Whether Steven Chu, America's energy secretary, would be flattered or horrified by the comparison is unclear, but he and Margaret Thatcher have something important in common. They are both scientists who have risen to political power.
That Chu has a Nobel Prize for physics, whereas Thatcher swiftly abandoned chemistry for the more lucrative pastures of the law, does not make the comparison unfair. What matters is that both of them understand something that some politicians from softer intellectual backgrounds often seem to forget: You cannot negotiate with nature. Nor can you ignore it, for it will not go away.
Thatcher showed her mettle in this regard in 1989, when she became the first politician of stature to raise the alarm about global warming. When her adviser Crispin Tickell pointed out to her that the level of carbon dioxide in the atmosphere was rising and that carbon dioxide was a greenhouse gas, she got the point instantly and alerted the world in a speech to the United Nations.
Chu's job is harder: He is charged with spotting, nurturing and promoting promising energy technologies, thereby helping America to create the tools that the world needs to wean itself off fossil fuels.
He certainly has the qualifications to do so. President Barack Obama poached him from the Lawrence Berkeley National Laboratory, which he had directed since 2004, and which he was busy shaping into a center for the study of alternative energy. He had, for example, negotiated a $500 million deal with BP, one of the world's biggest oil companies, to base its Energy Biosciences Institute there.
He is also a man who thinks big. While Chu was at Berkeley, he conceived the idea of a global "glucose economy," to supplant mankind's dependence on oil. Fast-growing crops would be planted in the tropics, where sunlight is abundant. They would be converted into glucose (of which cellulose, which makes up much of the dry weight of a plant, is a polymer) and the glucose would be shipped around much as oil is today, for eventual conversion into biofuels and bioplastics.
That idea might not go down well with energy nationalists, who want America to declare independence from all hot and unreliable countries, whether oil producers or agricultural powers, but it shows vision on the scale needed to deal with global warming.
Another example of his unorthodox thinking is his observation that painting the roofs of buildings around the world white and using light-colored road surfaces rather than blacktop would reflect a lot of sunlight back into space — possibly enough to have an effect on global warming as big as taking every car in the world off the road for a decade. There are plenty of scientists with such notions, but they are seldom in a position to convert their visions into reality.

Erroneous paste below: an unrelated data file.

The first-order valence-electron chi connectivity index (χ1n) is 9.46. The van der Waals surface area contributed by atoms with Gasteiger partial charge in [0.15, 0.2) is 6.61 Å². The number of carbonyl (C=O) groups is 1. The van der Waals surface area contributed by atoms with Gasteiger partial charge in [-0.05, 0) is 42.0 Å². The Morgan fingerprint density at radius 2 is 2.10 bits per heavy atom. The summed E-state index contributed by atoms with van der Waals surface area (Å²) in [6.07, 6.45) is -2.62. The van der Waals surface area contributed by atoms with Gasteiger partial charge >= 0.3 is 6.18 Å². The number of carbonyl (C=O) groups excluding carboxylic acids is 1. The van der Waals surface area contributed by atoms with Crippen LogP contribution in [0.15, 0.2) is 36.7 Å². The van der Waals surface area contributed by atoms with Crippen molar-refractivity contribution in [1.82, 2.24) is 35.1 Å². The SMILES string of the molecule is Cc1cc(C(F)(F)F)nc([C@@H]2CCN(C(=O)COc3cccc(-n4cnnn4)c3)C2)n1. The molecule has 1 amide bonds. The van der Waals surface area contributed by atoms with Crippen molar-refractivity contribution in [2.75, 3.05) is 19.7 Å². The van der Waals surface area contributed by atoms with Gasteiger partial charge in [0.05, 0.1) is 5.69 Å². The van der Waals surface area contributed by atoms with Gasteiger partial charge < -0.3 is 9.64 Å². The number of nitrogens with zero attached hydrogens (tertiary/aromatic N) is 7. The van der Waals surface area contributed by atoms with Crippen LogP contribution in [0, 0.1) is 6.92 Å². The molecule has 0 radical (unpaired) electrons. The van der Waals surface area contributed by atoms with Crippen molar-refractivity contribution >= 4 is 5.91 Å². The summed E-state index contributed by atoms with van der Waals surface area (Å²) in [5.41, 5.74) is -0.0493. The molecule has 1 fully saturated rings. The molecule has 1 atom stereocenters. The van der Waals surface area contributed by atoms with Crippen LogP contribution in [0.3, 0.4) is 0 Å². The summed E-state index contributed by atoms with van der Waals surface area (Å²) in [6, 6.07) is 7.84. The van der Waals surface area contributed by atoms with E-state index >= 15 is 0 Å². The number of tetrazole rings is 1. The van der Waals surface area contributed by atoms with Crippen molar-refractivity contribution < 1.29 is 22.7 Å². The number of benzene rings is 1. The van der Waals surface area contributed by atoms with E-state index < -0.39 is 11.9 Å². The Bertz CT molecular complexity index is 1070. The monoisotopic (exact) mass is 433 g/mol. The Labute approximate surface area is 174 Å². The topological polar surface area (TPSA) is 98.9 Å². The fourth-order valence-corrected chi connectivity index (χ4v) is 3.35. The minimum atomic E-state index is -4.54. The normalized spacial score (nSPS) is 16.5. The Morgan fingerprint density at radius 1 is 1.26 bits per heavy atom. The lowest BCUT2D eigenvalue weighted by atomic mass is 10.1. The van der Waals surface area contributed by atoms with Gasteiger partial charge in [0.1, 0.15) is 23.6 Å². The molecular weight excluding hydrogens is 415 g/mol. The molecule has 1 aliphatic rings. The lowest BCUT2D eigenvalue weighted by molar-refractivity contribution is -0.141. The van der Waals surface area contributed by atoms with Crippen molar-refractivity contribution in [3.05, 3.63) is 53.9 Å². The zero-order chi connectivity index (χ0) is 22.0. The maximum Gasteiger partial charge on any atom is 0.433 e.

That, of course, requires money. Fortunately, Chu has it. Besides his department's annual budget of $26 billion, he has got his hands on $39 billion of the stimulus package. So he is able to spend like a drunken sailor when he chooses.
Last month, for example, he announced that Ford would receive a loan of $6 billion to make its gasoline-powered cars more efficient, while Nissan and a small California firm called Tesla Motors would get loans of $2 billion and $465 million respectively to push forward with electric cars.
Then he followed this up by saying that $3.9 billion would be made available for revamping the American electricity grid. Building a "smart grid" is an important part of his plan. It will let wind and solar power be transmitted to the cities, and smooth out peaks and troughs in demand — for example by feeding power to the batteries of parked electric cars at night, and sucking it out of them during the day, if their owners agree.
It is not all largesse, though. The budget for hydrogen-powered vehicles, once the darlings of the alternative-energy lobby, has been slashed. Chu does not believe in them.
The long-awaited Yucca Mountain nuclear-waste dump has also been axed. He reckons the existing system of local storage is good for a few more decades and is looking into an old idea for dealing with nuclear waste: "burning" it in special reactors that will transmute it into more benign elements, thus eliminating the objection that nuclear power simply dumps the problem of waste in the laps of future generations.
It has not, of course, all been plain sailing. Chu had little role in shaping the most important element of America's energy policy, the laws on climate change. And in the shark-infested waters of Washington, Chu's forthright pronouncements on energy policy, which have not always conformed with Obama's views, have prompted a feeding frenzy.
For decades, the civilian side of the Energy Department pottered along quietly. Oil, coal and gas were familiar to the point of boredom, and no new nuclear plants were being built (the department also looks after nuclear weapons, but that is another matter). Wags used to say that the one essential qualification for being energy secretary was not to know anything about energy. That was what advisers were for. As no less a politician than Winston Churchill put it, scientists should be on tap, not on top.
Ideally the development of low-carbon technologies would be left to the market, encouraged by a suitable carbon price. But Congress has entrusted much of the work to Chu's department, and given that many of the choices it confronts are scientific and technological, it helps to have someone who knows the subject in charge. If he can help communicate the immutability of natural laws to America's almost equally obdurate politicians, then on top, rather than on tap, is where he deserves to be.